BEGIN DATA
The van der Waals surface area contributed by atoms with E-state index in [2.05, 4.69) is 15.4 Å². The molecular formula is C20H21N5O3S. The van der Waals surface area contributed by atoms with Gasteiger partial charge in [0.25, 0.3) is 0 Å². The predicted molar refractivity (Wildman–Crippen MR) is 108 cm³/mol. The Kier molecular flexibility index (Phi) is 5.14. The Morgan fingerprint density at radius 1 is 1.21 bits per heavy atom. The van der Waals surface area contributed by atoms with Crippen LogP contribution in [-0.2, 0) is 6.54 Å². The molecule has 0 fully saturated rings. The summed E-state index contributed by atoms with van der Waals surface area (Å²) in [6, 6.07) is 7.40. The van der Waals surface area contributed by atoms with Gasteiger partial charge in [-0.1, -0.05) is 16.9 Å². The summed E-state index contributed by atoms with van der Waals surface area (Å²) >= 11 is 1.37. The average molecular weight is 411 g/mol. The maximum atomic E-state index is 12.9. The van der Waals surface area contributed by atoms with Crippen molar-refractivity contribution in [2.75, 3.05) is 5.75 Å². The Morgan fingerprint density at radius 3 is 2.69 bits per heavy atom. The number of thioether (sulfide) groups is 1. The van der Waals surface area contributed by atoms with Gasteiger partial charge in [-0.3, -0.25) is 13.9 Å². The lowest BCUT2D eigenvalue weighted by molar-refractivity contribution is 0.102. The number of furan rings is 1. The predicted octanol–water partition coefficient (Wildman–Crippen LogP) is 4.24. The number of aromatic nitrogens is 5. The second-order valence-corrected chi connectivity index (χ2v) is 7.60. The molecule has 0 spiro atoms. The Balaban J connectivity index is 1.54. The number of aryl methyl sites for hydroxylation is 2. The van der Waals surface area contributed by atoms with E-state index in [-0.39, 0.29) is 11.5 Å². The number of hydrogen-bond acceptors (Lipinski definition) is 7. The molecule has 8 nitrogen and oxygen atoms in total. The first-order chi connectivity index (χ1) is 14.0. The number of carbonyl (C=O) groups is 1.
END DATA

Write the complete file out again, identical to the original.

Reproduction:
The van der Waals surface area contributed by atoms with E-state index in [2.05, 4.69) is 15.4 Å². The molecular formula is C20H21N5O3S. The van der Waals surface area contributed by atoms with Gasteiger partial charge in [0.25, 0.3) is 0 Å². The predicted molar refractivity (Wildman–Crippen MR) is 108 cm³/mol. The Kier molecular flexibility index (Phi) is 5.14. The Morgan fingerprint density at radius 1 is 1.21 bits per heavy atom. The van der Waals surface area contributed by atoms with Crippen LogP contribution in [-0.2, 0) is 6.54 Å². The molecule has 0 fully saturated rings. The summed E-state index contributed by atoms with van der Waals surface area (Å²) in [6, 6.07) is 7.40. The van der Waals surface area contributed by atoms with Gasteiger partial charge in [-0.1, -0.05) is 16.9 Å². The summed E-state index contributed by atoms with van der Waals surface area (Å²) >= 11 is 1.37. The average molecular weight is 411 g/mol. The maximum atomic E-state index is 12.9. The van der Waals surface area contributed by atoms with Crippen molar-refractivity contribution in [2.75, 3.05) is 5.75 Å². The Morgan fingerprint density at radius 3 is 2.69 bits per heavy atom. The number of thioether (sulfide) groups is 1. The van der Waals surface area contributed by atoms with Gasteiger partial charge in [-0.3, -0.25) is 13.9 Å². The lowest BCUT2D eigenvalue weighted by molar-refractivity contribution is 0.102. The number of furan rings is 1. The predicted octanol–water partition coefficient (Wildman–Crippen LogP) is 4.24. The number of aromatic nitrogens is 5. The second-order valence-corrected chi connectivity index (χ2v) is 7.60. The molecule has 0 spiro atoms. The Balaban J connectivity index is 1.54. The number of aryl methyl sites for hydroxylation is 2. The van der Waals surface area contributed by atoms with E-state index in [-0.39, 0.29) is 11.5 Å². The number of hydrogen-bond acceptors (Lipinski definition) is 7. The molecule has 8 nitrogen and oxygen atoms in total. The first-order chi connectivity index (χ1) is 14.0. The number of carbonyl (C=O) groups is 1.